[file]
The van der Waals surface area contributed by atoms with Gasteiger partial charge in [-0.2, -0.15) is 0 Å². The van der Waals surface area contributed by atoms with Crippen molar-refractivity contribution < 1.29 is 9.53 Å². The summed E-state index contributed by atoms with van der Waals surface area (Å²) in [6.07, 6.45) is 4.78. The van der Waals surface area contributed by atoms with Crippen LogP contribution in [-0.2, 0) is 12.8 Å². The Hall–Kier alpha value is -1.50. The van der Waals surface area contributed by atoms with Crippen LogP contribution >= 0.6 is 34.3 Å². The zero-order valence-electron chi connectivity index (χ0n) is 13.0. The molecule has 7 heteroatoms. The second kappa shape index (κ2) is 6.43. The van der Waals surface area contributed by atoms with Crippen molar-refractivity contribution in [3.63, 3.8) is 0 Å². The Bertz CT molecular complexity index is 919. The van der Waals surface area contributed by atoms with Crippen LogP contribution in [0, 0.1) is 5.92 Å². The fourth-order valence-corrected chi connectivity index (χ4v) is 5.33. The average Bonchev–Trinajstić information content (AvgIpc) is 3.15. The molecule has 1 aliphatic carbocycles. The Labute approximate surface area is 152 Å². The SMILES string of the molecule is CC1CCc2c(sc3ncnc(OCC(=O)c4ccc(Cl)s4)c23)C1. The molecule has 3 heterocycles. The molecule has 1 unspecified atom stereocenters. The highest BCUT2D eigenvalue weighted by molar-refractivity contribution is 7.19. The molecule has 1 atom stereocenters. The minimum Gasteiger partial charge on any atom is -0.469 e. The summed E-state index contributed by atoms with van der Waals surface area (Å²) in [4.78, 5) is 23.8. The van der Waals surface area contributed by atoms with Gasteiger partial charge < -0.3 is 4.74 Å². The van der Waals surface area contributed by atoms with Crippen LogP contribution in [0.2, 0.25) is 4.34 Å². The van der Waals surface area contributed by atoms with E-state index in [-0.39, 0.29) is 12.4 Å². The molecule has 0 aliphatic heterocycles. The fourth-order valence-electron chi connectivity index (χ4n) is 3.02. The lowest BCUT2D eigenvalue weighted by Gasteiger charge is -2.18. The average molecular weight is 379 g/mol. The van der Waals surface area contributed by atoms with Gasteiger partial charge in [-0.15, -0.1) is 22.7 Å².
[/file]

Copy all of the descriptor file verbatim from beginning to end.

The van der Waals surface area contributed by atoms with Gasteiger partial charge in [-0.2, -0.15) is 0 Å². The van der Waals surface area contributed by atoms with Crippen molar-refractivity contribution < 1.29 is 9.53 Å². The summed E-state index contributed by atoms with van der Waals surface area (Å²) in [6.07, 6.45) is 4.78. The van der Waals surface area contributed by atoms with Crippen LogP contribution in [-0.2, 0) is 12.8 Å². The Hall–Kier alpha value is -1.50. The van der Waals surface area contributed by atoms with Crippen LogP contribution >= 0.6 is 34.3 Å². The zero-order valence-electron chi connectivity index (χ0n) is 13.0. The molecule has 7 heteroatoms. The second kappa shape index (κ2) is 6.43. The van der Waals surface area contributed by atoms with Crippen molar-refractivity contribution in [3.63, 3.8) is 0 Å². The Bertz CT molecular complexity index is 919. The van der Waals surface area contributed by atoms with Crippen LogP contribution in [0, 0.1) is 5.92 Å². The fourth-order valence-corrected chi connectivity index (χ4v) is 5.33. The average Bonchev–Trinajstić information content (AvgIpc) is 3.15. The molecule has 1 aliphatic carbocycles. The Labute approximate surface area is 152 Å². The SMILES string of the molecule is CC1CCc2c(sc3ncnc(OCC(=O)c4ccc(Cl)s4)c23)C1. The molecule has 3 heterocycles. The molecule has 1 unspecified atom stereocenters. The highest BCUT2D eigenvalue weighted by molar-refractivity contribution is 7.19. The molecule has 1 atom stereocenters. The minimum Gasteiger partial charge on any atom is -0.469 e. The summed E-state index contributed by atoms with van der Waals surface area (Å²) in [4.78, 5) is 23.8. The van der Waals surface area contributed by atoms with Gasteiger partial charge < -0.3 is 4.74 Å². The van der Waals surface area contributed by atoms with Crippen LogP contribution in [0.2, 0.25) is 4.34 Å². The van der Waals surface area contributed by atoms with E-state index in [-0.39, 0.29) is 12.4 Å². The molecule has 0 aliphatic heterocycles. The fourth-order valence-electron chi connectivity index (χ4n) is 3.02. The lowest BCUT2D eigenvalue weighted by Gasteiger charge is -2.18. The average molecular weight is 379 g/mol. The van der Waals surface area contributed by atoms with Gasteiger partial charge in [-0.15, -0.1) is 22.7 Å².